The news that Hostess Brands (aka Interstate Bakeries), maker of the legendary Twinkie, is closing its doors after 80 some years is all the rage these days.
Along with that news is the argument about why they are closing their doors. There are so many claims and counter-claims running around that it’s starting to sound like the beginning of a bad detective movie. Hostess is dead! Whodunit?
Some people are claiming that union demands killed Hostess, others that tripling the CEO’s pay did the job. More than likely, what really did the job was the death of a thousand knives: a series of cascading errors that put them in the position where their demise was inevitable; it was just a question of what specific event finished them off.
Of course, to really understand what happened, we then have to ask the question, “How did the cascade get started? What happened, or didn’t happen, what changed or didn’t change, to make the vulnerable in the first place?”
Here we can see the power of organizational culture at work. Specifically, we can see what happens when two cultures that were tightly aligned drift apart from one other.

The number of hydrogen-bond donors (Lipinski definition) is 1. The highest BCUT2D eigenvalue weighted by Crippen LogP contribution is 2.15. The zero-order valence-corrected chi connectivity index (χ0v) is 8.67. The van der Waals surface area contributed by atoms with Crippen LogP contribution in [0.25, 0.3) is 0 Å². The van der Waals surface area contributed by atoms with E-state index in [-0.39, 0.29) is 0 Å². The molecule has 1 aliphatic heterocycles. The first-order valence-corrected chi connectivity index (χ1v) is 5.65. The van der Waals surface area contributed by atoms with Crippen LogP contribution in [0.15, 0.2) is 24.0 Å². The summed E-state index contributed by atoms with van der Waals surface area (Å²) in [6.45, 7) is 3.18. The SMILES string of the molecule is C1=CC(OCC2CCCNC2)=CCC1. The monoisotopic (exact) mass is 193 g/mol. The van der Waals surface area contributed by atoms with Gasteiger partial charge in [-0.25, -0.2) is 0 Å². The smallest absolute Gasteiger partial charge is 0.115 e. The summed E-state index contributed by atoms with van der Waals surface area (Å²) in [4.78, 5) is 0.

When Hostess was founded in 1930, it was a product of the culture of the time: created by people living and working in that time period. The foods it sold were the foods of the day, the things people wanted. Over the years, Hostess became very successful selling twinkies, Wonder Bread, and the like. They weren’t just the best thing since sliced bread, they were the sliced bread!
Culture, of course, is the residue of success: the accumulated lessons an organization learns over time about how to successfully navigate the world. Those lessons can be hard to unlearn. Sometimes bankruptcy will do it, but not always. In the case of Hostess, they went bankrupt in 2004 and spent the next five years in Chapter 11 bankruptcy protection. When they emerged from Chapter 11 in 2009, however, they had apparently failed to learn some lessons, specifically:
1. Sliced bread was no longer quite the rage it had been in 1930.Indeed, today artisan breads, local breads, and the like are extremely popular. Wonder bread is no longer the first choice of many parents.
2. The dessert market changed. Twinkies are not so cool or fun anymore. They are the object of jokes and experiments to see how long before the go bad, or how much oil can one absorb, and so forth. They are not a school lunch staple as they were even 30 or 40 years ago. Same for Hostess cupcakes, ding-dongs, and the rest.
Are there additional factors? Sure. Supposedly Hostess never really modernized its distribution system and it’s not at all clear how much their internal management ever adopted modern goal-setting and motivational techniques. Fundamentally, though, what killed Hostess is the same thing that almost killed IBM in 1992: their market changed; their culture did not. Unlike IBM, Hostess didn’t have the same willingness to confront unpleasant realities and make necessary changes soon enough.
The rest is merely detail.